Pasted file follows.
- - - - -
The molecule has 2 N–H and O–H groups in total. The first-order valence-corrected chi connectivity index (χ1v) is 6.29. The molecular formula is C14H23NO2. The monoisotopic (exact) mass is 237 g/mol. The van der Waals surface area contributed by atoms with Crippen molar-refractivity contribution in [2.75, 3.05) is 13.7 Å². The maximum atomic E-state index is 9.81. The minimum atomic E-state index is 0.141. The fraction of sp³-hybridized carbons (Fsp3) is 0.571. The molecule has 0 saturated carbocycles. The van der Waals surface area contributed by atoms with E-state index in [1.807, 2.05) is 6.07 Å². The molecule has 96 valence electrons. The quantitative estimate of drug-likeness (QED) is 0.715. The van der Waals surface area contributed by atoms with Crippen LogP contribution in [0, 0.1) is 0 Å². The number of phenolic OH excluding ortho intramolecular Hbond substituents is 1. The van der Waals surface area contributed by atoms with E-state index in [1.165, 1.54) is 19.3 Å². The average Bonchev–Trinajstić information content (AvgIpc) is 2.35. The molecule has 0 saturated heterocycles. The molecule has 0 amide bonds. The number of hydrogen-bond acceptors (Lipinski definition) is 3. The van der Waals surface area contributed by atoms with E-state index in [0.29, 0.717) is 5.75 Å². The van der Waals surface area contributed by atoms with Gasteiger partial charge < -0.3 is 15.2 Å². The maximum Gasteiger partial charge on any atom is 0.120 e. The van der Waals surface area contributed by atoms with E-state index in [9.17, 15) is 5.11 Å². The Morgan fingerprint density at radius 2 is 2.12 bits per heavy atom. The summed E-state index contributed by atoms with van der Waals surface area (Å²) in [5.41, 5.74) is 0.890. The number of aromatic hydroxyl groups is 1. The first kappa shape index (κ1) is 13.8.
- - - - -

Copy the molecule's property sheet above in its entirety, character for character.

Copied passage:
The molecule has 2 N–H and O–H groups in total. The first-order valence-corrected chi connectivity index (χ1v) is 6.29. The molecular formula is C14H23NO2. The monoisotopic (exact) mass is 237 g/mol. The van der Waals surface area contributed by atoms with Crippen molar-refractivity contribution in [2.75, 3.05) is 13.7 Å². The maximum atomic E-state index is 9.81. The minimum atomic E-state index is 0.141. The fraction of sp³-hybridized carbons (Fsp3) is 0.571. The molecule has 0 saturated carbocycles. The van der Waals surface area contributed by atoms with E-state index in [1.807, 2.05) is 6.07 Å². The molecule has 96 valence electrons. The quantitative estimate of drug-likeness (QED) is 0.715. The van der Waals surface area contributed by atoms with Crippen LogP contribution in [0, 0.1) is 0 Å². The number of phenolic OH excluding ortho intramolecular Hbond substituents is 1. The van der Waals surface area contributed by atoms with E-state index in [1.165, 1.54) is 19.3 Å². The average Bonchev–Trinajstić information content (AvgIpc) is 2.35. The molecule has 0 saturated heterocycles. The molecule has 0 amide bonds. The number of hydrogen-bond acceptors (Lipinski definition) is 3. The van der Waals surface area contributed by atoms with E-state index in [0.29, 0.717) is 5.75 Å². The van der Waals surface area contributed by atoms with Gasteiger partial charge < -0.3 is 15.2 Å². The maximum Gasteiger partial charge on any atom is 0.120 e. The van der Waals surface area contributed by atoms with E-state index in [9.17, 15) is 5.11 Å². The Morgan fingerprint density at radius 2 is 2.12 bits per heavy atom. The summed E-state index contributed by atoms with van der Waals surface area (Å²) in [5.41, 5.74) is 0.890. The number of aromatic hydroxyl groups is 1. The first kappa shape index (κ1) is 13.8.